April 2013
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North Country Pediatrics Award
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drug drop box

Warren K. West, CEO at LRH and Chief Paul Smith, Littleton Police Department, stand with the new Drug Disposal Box.

LRH Supports Drug Disposal Box at Littleton Police Department


Littleton Regional Healthcare and Littleton Police Department are concerned about the disposal of prescription drugs. That's why LRH sponsored the new Drug Disposal Box located at Littleton Police Department. Littleton Regional Healthcare supported the purchase of the drug disposal box and promoting its arrival.


Many people think that flushing or pouring prescription drugs is safe as it prevents accidentally taking outdated medications. The truth is that disposing of drugs this way causes environmental harm including water pollution and problems with septic systems, sewage treatment plants, and wildlife. In fact, in some cases trace amounts of drugs have been found in drinking water supplies.


To protect our environment and keep community members safe, Littleton Police Department now houses a new Drug Drop Box, conveniently located in the main lobby. 


Chief Paul Smith notes, "there are some restrictions to what can and cannot be disposed of in the disposal box including: Pharmaceutical drugs, to include controlled, non-controlled and over the counter drugs from households and residences only. Pharmaceutical drugs may be disposed of in the original containers or a sealed plastic bag, and liquid pharmaceuticals should remain in the original container. Used needles, syringes, or lancets cannot be placed in the disposal box."


The Drug Drop Box is located at Littleton Police Department, 2 Kittredge Lane, Littleton, NH and is open to the public Monday - Friday, 8:00 am - 6:00 pm. Questions should be directed to (603) 444-7711 Ext. 2. 


North Country Pediatrics

North Country Pediatrics Receives Excellence in Immunization Award


Clinical staff at North Country Pediatrics play a major role in assisting physicians at North Country Pediatrics to ensure that our young patients receive their immunizations on time. From right: Shayna Poulton, LPN; Linda Culver, RN and Alissa Judson, MA proudly display the award.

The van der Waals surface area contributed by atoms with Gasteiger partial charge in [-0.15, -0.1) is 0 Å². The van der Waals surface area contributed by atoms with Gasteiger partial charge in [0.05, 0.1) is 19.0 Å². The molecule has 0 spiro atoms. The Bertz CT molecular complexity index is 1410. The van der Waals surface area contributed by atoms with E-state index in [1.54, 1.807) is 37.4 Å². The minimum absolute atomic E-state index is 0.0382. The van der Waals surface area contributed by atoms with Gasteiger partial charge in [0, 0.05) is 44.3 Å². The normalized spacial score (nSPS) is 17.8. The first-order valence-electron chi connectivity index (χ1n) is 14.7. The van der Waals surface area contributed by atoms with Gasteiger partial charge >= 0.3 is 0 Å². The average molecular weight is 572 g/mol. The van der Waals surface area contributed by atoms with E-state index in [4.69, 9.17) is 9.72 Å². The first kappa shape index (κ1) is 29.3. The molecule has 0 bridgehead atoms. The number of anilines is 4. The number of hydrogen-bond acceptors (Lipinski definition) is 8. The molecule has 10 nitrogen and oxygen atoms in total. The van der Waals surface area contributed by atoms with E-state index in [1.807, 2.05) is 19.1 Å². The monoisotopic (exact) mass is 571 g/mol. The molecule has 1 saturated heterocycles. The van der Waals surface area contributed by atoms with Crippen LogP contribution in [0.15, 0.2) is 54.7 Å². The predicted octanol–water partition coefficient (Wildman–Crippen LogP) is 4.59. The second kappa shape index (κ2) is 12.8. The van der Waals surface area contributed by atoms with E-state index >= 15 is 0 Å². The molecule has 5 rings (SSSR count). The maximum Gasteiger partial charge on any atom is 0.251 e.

The North Country Pediatrics group at Littleton Regional Healthcare was recently recognized for the Excellence in Vaccines for Children Program: Childhood Immunization Initiative presented by the Center for Disease Control and Prevention (CDC). Each year National Infant Immunization Week is recognized in April. Its purpose is to highlight the importance of protecting infants from vaccine preventable diseases and celebrate the achievements of immunizations as a powerful public health tool. The New Hampshire Department of Health and Human Services (DHHS) Immunization Program takes this time to remind people to protect our most vulnerable citizens, infants and young children.


National Infant Immunization Week has been an annual event since 1994 with the goal of serving as a call to action for parents, caregivers, and healthcare providers. Because of the success of vaccines in preventing disease in the United States, parents are often unaware that their children are at risk for so many serious and life-threatening diseases. In the 1950s, most children contracted measles, and some died from this disease, but today few physicians graduating from medical school will ever see a case.


According to Dr. Jose Montero, Director of Public Health at DHHS, "New Hampshire continues to be one of the healthiest states in the nation because our parents know the importance of vaccinations. In New Hampshire, the pediatricians, family physicians, and other medical providers have been instrumental partners in protecting children and infants. But we need to be careful about complacency. The number of pertussis cases, for example, is rising in the U.S. and here in New Hampshire."


For additional information on child immunizations, please visit the CDC website at http://1.usa.gov/10dni1M.

Healthy Message from North Country Pediatrics

Move it and lose it!   


Move it and lose it! Exercise is important for optimal health as well as weight control. Muscles are designed to move. We were meant to move every day. Moving on a regular basis keeps our muscles, including those of our heart and GI tract, healthy. Our circulatory system pumps better, and our digestive tract moves easier when we are moving our bodies. Flabby muscles contribute to weakness and disease.

Once upon a time our survival was dependent on moving. We had to hunt and gather and run from predators. Then farming or working the land required dawn to dusk labor. Survival was dependent on finding or producing as many calories as were expended in the work.